The Power of Love, or Why We Read Romance Novels

November 29, 2017

Romance fiction is often unfairly maligned as silly and escapist, largely because of its association with a female readership, but in terms of popularity, nothing beats romance. This week, Stephanie and Jimmy discuss the phenomenal power of the romance novel with romance expert Associate Professor Hsu-Ming Teo. 

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Kazuo Ishiguro: An Artist of the Nobel World

October 18, 2017

Kazuo Ishiguro was recently awarded the 2017 Nobel Prize for Literature. This week, Stephanie, Michelle and Jimmy commend the Nobel Prize committee for their excellent choice. They talk Japanese cinema, floating worlds, perfect novels, and Stephanie offends Bob Dylan fans. 

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Congress for Cultural Freedom or: How the CIA Fought the Cold War by Focusing on Literature

May 24, 2017

Why was the CIA involved in literature? Stephanie and Michelle talk to Dr Alys Moody about the Congress for Cultural Freedom, a CIA-funded group that financed a whole range of literary activities in the mid-twentieth century. They ponder shadowy government organisations, cover-ups, and what happens when a bunch of writers find out that the CIA is funding their conferences.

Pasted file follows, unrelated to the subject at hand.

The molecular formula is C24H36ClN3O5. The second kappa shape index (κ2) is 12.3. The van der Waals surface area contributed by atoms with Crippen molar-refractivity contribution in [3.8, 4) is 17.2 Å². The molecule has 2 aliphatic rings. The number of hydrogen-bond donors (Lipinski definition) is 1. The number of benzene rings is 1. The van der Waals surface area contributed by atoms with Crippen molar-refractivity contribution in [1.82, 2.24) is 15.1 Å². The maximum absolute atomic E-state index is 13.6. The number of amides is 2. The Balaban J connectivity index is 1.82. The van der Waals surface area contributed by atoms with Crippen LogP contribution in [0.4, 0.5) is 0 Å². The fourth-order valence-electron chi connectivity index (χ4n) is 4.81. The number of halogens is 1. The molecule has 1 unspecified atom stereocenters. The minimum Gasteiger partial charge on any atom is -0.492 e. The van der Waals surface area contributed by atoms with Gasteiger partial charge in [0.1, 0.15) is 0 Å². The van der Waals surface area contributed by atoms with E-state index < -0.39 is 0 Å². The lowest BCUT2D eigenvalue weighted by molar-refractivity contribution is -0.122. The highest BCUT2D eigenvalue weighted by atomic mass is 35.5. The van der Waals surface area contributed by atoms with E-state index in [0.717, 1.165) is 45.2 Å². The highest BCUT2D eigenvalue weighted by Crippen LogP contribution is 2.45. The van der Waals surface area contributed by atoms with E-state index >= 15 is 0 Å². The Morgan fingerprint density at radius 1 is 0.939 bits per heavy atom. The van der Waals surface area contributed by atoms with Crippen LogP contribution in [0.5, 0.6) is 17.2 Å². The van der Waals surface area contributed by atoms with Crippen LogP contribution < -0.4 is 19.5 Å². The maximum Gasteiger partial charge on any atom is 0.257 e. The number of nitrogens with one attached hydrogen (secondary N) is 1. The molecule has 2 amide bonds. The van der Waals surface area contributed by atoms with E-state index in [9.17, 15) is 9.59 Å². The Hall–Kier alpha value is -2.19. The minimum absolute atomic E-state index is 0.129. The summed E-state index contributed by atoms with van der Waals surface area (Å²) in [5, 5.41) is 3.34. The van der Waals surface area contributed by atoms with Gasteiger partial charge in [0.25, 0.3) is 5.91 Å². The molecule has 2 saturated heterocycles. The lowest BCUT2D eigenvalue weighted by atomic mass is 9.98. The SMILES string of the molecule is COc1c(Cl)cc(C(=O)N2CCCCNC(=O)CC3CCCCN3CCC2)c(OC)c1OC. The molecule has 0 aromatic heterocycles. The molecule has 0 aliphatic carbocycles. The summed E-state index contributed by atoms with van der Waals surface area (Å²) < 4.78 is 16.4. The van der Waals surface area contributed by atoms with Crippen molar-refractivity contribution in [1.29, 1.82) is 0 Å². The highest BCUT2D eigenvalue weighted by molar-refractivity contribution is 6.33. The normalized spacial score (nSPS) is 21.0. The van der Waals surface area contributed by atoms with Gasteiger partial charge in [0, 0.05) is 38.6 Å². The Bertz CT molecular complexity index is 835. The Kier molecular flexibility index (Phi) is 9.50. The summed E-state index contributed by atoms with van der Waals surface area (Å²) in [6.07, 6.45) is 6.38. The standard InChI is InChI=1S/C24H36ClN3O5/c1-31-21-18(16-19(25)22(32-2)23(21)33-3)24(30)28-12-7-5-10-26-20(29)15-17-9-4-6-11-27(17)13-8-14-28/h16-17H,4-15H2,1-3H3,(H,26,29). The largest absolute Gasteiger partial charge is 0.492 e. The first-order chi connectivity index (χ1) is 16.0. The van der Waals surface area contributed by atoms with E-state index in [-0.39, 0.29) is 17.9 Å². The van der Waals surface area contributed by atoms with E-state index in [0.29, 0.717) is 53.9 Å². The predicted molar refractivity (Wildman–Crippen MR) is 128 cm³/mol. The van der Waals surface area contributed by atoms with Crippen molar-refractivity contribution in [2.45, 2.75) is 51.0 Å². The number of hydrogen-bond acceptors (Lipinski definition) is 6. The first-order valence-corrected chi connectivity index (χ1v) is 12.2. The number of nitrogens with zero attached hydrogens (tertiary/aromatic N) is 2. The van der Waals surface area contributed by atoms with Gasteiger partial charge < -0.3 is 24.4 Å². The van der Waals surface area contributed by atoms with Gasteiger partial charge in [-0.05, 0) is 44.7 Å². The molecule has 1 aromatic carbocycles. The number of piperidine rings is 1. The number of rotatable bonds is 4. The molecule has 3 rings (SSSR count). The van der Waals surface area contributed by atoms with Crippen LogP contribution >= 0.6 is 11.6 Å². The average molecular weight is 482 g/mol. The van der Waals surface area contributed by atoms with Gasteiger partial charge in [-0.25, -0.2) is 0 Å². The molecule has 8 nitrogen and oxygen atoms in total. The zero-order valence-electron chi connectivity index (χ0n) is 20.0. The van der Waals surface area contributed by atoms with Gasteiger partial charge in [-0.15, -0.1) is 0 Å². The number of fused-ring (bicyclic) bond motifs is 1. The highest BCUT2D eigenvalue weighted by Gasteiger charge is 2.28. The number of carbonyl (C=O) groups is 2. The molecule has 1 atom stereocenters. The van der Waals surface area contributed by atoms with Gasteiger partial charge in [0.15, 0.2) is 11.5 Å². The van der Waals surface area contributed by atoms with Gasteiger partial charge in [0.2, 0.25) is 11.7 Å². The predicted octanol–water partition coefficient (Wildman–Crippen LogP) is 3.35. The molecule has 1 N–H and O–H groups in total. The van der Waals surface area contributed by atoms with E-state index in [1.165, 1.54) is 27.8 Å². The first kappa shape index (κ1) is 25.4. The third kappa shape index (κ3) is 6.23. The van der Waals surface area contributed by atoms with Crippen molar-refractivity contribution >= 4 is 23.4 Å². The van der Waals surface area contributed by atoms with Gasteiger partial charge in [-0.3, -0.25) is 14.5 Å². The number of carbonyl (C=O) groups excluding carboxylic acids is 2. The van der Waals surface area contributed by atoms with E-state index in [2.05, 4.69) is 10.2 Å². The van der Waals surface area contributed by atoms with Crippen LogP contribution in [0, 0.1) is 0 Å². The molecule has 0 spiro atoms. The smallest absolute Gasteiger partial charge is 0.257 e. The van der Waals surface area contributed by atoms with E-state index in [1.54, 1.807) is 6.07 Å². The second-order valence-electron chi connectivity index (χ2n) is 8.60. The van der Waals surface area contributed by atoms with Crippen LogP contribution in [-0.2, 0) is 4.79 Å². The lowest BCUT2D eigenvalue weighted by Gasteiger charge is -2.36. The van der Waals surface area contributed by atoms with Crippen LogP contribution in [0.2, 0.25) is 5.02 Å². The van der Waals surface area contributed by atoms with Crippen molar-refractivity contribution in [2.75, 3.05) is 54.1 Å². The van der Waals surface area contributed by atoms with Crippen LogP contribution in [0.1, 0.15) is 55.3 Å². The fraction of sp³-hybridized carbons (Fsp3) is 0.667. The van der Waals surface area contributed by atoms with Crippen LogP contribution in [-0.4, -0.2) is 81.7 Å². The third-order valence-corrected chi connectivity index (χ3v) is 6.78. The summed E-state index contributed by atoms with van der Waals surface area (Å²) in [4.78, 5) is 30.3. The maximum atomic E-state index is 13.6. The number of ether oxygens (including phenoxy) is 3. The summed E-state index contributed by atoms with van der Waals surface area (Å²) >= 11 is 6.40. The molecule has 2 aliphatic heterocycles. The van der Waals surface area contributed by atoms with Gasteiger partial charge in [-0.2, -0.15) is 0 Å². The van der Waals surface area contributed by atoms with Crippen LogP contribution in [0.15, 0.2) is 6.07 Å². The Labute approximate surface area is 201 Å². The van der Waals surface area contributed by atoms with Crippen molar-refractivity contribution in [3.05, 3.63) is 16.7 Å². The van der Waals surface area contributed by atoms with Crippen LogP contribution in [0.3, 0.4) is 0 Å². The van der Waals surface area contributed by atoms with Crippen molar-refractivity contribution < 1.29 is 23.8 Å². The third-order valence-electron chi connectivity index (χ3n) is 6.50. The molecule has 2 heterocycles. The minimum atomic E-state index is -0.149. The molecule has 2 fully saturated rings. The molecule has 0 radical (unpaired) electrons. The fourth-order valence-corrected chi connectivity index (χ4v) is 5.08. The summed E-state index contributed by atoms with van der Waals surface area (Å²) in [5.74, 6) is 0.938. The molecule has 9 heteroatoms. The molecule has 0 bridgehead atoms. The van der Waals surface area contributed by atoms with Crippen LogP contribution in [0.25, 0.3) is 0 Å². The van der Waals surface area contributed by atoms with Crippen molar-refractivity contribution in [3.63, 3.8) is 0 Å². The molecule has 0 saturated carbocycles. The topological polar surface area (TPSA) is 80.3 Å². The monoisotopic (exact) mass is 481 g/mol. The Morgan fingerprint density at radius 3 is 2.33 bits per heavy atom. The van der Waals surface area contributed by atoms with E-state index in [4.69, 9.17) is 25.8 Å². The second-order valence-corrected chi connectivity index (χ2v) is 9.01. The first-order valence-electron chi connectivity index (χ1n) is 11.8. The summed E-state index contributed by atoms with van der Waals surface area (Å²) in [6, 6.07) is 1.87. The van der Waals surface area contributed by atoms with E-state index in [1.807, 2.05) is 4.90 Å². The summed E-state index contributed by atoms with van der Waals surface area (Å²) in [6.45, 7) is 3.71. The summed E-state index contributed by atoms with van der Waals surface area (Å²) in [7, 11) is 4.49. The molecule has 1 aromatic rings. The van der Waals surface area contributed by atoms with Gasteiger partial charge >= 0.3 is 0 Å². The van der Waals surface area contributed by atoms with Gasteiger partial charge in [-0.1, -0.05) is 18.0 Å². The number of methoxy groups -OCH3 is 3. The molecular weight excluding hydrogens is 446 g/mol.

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Two Contemporary American Novels: The Sellout and The Underground Railroad

April 11, 2017

Paul Beatty's The Sellout and Colson Whitehead's The Underground Railroad are two of the most talked about American titles of the past few years, with Paul Beatty winning the Booker Prize in 2016 and Colson Whitehead taking home the 2016 National Book Award. This week, Stephanie and Michelle discuss The Sellout and The Underground Railroad, and think about why these books have resonated so widely with audiences around the world at this particular moment in time. In this episode, Stephanie predicts that The Underground Railroad will win the Pulitzer Prize, which has now come to pass. Stephanie enjoys being right.

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